Category Archives: sumo

Match-fixing as rite of passage in sumo

From Sumo: A Thinking Fan’s Guide to Japan’s National Sport, by David Benjamin (Tuttle, 2010), pp. 208-210:

As I’ve pondered yaocho [match-fixing]… I’ve developed a grudging admiration for the Sumo Association’s almost mystical power to oversee it without seeing it. Sumo’s elders keep their little cheating problem in check first by the skillful use of the schedule, giving rikishi every chance to avoid the last-day crisis [finding themselves at 7-7, with the final match deciding whether they will rise in rank with a winning record or fall with a losing one]. Extending this sense of control beyond one basho, I’ve notice that yaochozumo follows a kind of ebb and flow, proliferating for a while, until some silent signal from the Sumo Association curtails it abruptly.

It appears — Kitao/Futahaguro’s disavowal supports the supposition — that many young rikishi are weaned gradually (perhaps reluctantly) into the ways of yaocho. The secret is kept away from those (like, perhaps, Futahaguro) who don’t need help, from those who wouldn’t benefit enough from it, and especially from those who might be indiscreet. By allowing it but holding the secret tightly within a chosen brotherhood, sumo’s elders control yaocho more effectively than if they tried to ban it.

Yaocho‘s profoundest hold on rikishi — and the reason, I think, that the secret is so well guarded — lies in its use as a rite of passage into sumo’s inner circle.

As he reflected on his ten years in sumo, one of Kitao/Futahaguro’s most heartfelt remarks was this: “The rikishi bow to each other before the match and after. Sumo people say that sumo begins with politeness and ends with politeness. That’s a beautiful tradition, one of the things I miss most of all.”

In saying this, Kitao/Futahaguro used the word “rei,” for “politeness.”

Eventually, in that spirit of “beginning with politeness,” each rikishi, at some point, is initiated into sumo’s secret brotherhood by accepting sport’s politest offer. What higher act of rei than to concede the victory to an opponent who needs it? And what better sign of rei in the initiate than the gracious acceptance of the offer? And what better test of a rikishi‘s commitment to the brotherhood than his willingness to subordinate his competitive passion to the greater good of all, the collective need? Especially when he knows that he won’t get in trouble for it! And even better that he knows it will help break down those icy walls that stand between sumobeya, and will make him feel — once and for all — like one of the guys!

Yaocho prevents great upheavals in the ranks, and makes change a gentle process. All the new blood is filtered and diluted by the humbling process of yaocho. One of the sumo nuances that the observant fan eventually perceives is that a young rikishi proves his readiness to compete at the highest level not by showing that he can win in makuuchi, but by developing a talent for judicious defeat.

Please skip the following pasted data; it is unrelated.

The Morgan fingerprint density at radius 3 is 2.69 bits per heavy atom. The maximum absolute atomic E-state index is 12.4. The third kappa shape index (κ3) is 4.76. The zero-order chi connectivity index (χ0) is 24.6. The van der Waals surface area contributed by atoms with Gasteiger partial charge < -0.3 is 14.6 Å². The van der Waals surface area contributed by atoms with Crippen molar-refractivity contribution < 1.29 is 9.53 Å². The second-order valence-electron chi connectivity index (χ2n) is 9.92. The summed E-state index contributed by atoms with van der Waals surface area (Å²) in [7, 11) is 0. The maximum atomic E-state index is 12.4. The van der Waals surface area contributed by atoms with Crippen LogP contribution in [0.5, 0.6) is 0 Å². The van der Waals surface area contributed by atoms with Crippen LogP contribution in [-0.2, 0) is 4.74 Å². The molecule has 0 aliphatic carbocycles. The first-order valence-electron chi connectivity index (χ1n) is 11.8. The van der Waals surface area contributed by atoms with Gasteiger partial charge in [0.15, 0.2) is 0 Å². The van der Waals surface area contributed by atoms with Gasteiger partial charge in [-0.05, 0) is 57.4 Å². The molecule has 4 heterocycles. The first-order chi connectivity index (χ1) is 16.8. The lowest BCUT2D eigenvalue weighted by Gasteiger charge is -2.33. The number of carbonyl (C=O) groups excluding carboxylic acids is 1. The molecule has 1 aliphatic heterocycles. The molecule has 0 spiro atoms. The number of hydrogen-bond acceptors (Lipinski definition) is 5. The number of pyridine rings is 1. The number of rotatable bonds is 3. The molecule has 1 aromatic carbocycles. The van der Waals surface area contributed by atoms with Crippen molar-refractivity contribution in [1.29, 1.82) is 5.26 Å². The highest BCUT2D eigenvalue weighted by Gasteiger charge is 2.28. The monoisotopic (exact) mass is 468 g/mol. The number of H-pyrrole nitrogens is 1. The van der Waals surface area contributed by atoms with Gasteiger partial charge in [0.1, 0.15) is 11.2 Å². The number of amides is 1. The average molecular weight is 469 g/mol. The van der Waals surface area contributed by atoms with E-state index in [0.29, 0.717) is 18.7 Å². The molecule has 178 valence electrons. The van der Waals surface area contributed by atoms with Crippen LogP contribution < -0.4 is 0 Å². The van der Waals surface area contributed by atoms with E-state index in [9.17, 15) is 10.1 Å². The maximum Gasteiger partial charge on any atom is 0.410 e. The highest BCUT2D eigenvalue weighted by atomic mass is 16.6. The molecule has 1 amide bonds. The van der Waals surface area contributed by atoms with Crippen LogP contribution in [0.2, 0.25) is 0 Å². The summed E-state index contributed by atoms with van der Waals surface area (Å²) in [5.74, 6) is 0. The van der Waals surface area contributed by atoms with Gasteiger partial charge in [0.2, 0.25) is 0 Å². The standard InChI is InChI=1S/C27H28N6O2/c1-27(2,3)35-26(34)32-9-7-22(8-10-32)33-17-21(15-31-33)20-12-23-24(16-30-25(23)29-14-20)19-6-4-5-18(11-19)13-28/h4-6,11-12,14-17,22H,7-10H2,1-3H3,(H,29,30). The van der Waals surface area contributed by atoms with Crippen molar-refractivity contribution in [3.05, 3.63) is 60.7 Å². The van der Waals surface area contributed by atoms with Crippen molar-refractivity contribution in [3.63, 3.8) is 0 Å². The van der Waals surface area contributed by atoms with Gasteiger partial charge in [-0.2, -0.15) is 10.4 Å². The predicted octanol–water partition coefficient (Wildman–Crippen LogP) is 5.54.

Conversely, yaocho also identifies dissenters, those whose pride inhibits them from losing even a meaningless match, even to help a colleague. Those rikishi aren’t cast out indiscreetly (perhaps for fear that they might speak up), but their path becomes harder, their progress slower, their status always a little shaky. Among the most prominent of these uneasy princes in past years were Onokuni and Asahifuji. If they submitted to yaocho, they didn’t do it often enough or with the proper alacrity. Some rikishi, I think — especially former collegiate wrestlers — are never initiated into the yaocho club at all, because they might not be trustworthy. Sumo gets them too late in life, too fully formed, and too ethically fastidious.

And some sumobeya are more inclined to play the game than others. The boys from Sadogatake-beya, for example, are always ready to make a deal. But the Kasugano rikishi, not so much.

As they govern all other aspects of their sport, sumo’s elders govern yaocho with a politeness that borders on intimidation. No one, even a yaocho resister, ever steps very far out of line. To betray the group is tantamount to betraying one’s family. When a rikishi resorts to yaocho, he’s expected to use it sparingly, silently, with dignity (rei), and with a consciousness that yaocho serves not to further his private glory, but to keep the family in balance.